In the time since our last update, we’ve continued to make steady progress and conclude our QC checks on the individual components from our molds. However there is a very slight delay of three weeks as we’ve had to postpone our flight to the factory. This is due to the Shenzhen lockdown that happened earlier this month, and while technically lifted, continues to impact logistics of a few of our final components coming out of that region.
Let’s take a closer look at that:
Shenzhen Lockdown Causes Slight, Three Week Delay
While the assembly and manufacturing of many of our components is being done in Mexico, some components do need to be sourced from other places around the globe. The increasingly globalized supply chain for modern manufacturing is due to a number of factors, and any sufficiently advanced product will require components to be sourced from a variety of regions. The iPhone, for example, features component suppliers and manufacturing that’s spread across 43 different countries and 6 continents!
In some instances components can only be sourced from a particular region. This may be because the tooling for creating said components is so complex and expensive that only one or a handful of factories are set up to produce it. It could also be a climate based limitation or a limitation of the ability to transport the raw materials needed to produce the end component.
Other instances are merely a cost savings measure due to labor or transportation costs being too high to make sourcing components from a particular region a wise business choice.
In our case, the power supply used for the Instafloss is produced in Shenzhen and in all of our testing (58 different power supplies were considered before we selected this unit), the only power supply we were able to identify which met our strict requirements was produced there, and nowhere else.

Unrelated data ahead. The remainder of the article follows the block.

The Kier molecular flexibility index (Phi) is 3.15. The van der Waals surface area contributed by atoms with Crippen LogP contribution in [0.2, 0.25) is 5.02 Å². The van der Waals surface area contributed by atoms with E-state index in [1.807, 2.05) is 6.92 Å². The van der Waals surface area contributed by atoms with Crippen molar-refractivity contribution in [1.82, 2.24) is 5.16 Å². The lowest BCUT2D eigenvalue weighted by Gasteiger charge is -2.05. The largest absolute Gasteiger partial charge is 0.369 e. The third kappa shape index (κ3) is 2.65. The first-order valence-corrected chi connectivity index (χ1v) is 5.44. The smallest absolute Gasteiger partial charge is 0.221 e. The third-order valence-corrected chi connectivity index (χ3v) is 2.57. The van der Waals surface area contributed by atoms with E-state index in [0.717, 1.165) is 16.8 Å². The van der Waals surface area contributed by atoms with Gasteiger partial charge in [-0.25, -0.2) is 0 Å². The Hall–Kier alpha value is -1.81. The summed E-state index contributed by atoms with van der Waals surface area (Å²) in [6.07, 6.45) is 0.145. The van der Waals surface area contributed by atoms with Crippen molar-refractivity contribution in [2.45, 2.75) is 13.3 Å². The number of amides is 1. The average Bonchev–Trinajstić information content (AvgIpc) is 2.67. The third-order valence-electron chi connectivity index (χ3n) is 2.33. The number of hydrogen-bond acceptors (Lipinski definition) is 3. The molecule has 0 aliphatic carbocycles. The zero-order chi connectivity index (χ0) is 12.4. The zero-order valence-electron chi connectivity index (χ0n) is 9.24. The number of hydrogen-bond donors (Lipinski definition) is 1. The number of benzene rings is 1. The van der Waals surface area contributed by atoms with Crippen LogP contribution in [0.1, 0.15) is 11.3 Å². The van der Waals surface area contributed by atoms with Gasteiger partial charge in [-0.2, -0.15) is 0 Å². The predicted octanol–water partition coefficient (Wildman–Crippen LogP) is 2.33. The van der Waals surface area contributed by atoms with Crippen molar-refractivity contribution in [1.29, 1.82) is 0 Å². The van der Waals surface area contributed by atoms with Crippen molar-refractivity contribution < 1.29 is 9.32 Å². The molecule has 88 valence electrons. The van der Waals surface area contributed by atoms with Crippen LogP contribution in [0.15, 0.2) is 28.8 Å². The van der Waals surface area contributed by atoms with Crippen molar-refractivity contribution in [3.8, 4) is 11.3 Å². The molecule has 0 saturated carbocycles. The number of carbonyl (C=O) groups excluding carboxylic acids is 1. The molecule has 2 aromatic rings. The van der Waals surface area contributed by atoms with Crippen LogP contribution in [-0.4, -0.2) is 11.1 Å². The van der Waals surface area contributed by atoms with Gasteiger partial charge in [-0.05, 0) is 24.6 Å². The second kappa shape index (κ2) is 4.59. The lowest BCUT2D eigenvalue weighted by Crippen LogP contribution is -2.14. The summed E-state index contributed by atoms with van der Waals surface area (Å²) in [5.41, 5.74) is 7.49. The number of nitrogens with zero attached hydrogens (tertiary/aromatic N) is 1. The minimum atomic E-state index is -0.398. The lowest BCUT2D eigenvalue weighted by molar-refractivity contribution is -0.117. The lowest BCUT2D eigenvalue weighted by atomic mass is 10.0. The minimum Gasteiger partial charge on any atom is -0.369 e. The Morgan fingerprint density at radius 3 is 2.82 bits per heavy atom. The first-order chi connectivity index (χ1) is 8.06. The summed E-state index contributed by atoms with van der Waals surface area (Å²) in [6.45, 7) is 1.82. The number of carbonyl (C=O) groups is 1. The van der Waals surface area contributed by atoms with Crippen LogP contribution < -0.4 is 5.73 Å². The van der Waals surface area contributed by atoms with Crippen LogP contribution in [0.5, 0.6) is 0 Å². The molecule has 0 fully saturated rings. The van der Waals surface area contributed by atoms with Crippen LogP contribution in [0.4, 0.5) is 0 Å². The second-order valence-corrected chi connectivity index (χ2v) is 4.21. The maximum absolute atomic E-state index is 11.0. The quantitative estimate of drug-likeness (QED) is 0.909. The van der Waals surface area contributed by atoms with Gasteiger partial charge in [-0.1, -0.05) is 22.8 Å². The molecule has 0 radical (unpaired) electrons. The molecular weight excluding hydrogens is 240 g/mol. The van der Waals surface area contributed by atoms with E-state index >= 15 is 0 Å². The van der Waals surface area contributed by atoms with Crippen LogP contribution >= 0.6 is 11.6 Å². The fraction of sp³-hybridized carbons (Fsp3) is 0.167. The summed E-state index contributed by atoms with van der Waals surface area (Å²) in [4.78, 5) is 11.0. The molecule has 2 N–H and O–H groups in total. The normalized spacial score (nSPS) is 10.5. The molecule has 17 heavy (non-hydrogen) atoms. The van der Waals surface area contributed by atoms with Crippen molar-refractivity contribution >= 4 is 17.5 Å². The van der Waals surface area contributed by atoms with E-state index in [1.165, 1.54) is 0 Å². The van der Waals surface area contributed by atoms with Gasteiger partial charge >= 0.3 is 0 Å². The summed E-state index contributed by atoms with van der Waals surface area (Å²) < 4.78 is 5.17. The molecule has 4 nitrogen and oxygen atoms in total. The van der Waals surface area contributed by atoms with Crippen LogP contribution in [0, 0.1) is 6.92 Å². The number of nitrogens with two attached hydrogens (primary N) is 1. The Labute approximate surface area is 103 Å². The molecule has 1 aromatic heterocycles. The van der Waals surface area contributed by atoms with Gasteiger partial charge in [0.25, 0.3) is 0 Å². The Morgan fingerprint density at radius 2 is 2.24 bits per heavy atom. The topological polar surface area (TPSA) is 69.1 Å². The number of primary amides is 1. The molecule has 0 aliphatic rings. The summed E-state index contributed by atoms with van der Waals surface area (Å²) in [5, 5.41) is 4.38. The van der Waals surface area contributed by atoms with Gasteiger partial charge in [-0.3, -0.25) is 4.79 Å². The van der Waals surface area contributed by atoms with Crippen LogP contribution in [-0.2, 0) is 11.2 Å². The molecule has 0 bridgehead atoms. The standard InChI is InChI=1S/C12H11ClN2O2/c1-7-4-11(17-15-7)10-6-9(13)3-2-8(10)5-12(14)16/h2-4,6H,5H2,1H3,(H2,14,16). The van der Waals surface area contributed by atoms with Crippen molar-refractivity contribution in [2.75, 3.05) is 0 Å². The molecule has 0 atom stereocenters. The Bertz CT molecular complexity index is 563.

These power supplies, like some of the other components within the Instafloss, feature manufacturer warranties that begin when the parts have shipped. So we purchased the power supplies, with the agreement that they would be shipped when needed for manufacturing. This is an example of another trend in modern manufacturing known as Just in Time inventory or JIT. You can learn more about it here.
Shenzhen locked down for COVID just before our parts were supposed to be shipping out. Luckily, the lock down is already being eased with 50% capacity being allowed in workplaces now. However, there is now a small backlog at freight forwarders and shipping industry within Shenzhen as they struggle to catch up with the backlog that the week long closure caused while still operating at 50%.
In talks with our Shenzhen based supplier, we estimate that our parts should be able to be in Mexico in 2 weeks from now. As a result, we’ve changed our plans to fly out for assembly QC in 3 weeks, giving the parts an additional week just in case there is some delay in shipping.